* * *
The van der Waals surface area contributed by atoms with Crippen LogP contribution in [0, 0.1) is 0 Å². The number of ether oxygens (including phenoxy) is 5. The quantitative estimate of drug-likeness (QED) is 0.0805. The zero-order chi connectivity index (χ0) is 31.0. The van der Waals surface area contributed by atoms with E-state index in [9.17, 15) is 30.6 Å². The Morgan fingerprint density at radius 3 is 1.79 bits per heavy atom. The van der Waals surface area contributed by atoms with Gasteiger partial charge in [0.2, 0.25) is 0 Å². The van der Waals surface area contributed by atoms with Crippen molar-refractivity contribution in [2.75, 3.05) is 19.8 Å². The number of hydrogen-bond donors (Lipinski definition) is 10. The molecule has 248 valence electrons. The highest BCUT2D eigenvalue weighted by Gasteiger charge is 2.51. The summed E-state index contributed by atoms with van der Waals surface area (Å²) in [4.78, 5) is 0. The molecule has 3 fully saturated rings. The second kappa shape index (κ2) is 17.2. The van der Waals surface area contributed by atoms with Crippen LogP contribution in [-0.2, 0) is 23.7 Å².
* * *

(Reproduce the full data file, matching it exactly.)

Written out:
The van der Waals surface area contributed by atoms with Crippen LogP contribution in [0, 0.1) is 0 Å². The number of ether oxygens (including phenoxy) is 5. The quantitative estimate of drug-likeness (QED) is 0.0805. The zero-order chi connectivity index (χ0) is 31.0. The van der Waals surface area contributed by atoms with E-state index in [9.17, 15) is 30.6 Å². The Morgan fingerprint density at radius 3 is 1.79 bits per heavy atom. The van der Waals surface area contributed by atoms with Gasteiger partial charge in [0.2, 0.25) is 0 Å². The van der Waals surface area contributed by atoms with Crippen molar-refractivity contribution in [2.75, 3.05) is 19.8 Å². The number of hydrogen-bond donors (Lipinski definition) is 10. The molecule has 248 valence electrons. The highest BCUT2D eigenvalue weighted by Gasteiger charge is 2.51. The summed E-state index contributed by atoms with van der Waals surface area (Å²) in [4.78, 5) is 0. The molecule has 3 fully saturated rings. The second kappa shape index (κ2) is 17.2. The van der Waals surface area contributed by atoms with Crippen LogP contribution in [-0.2, 0) is 23.7 Å².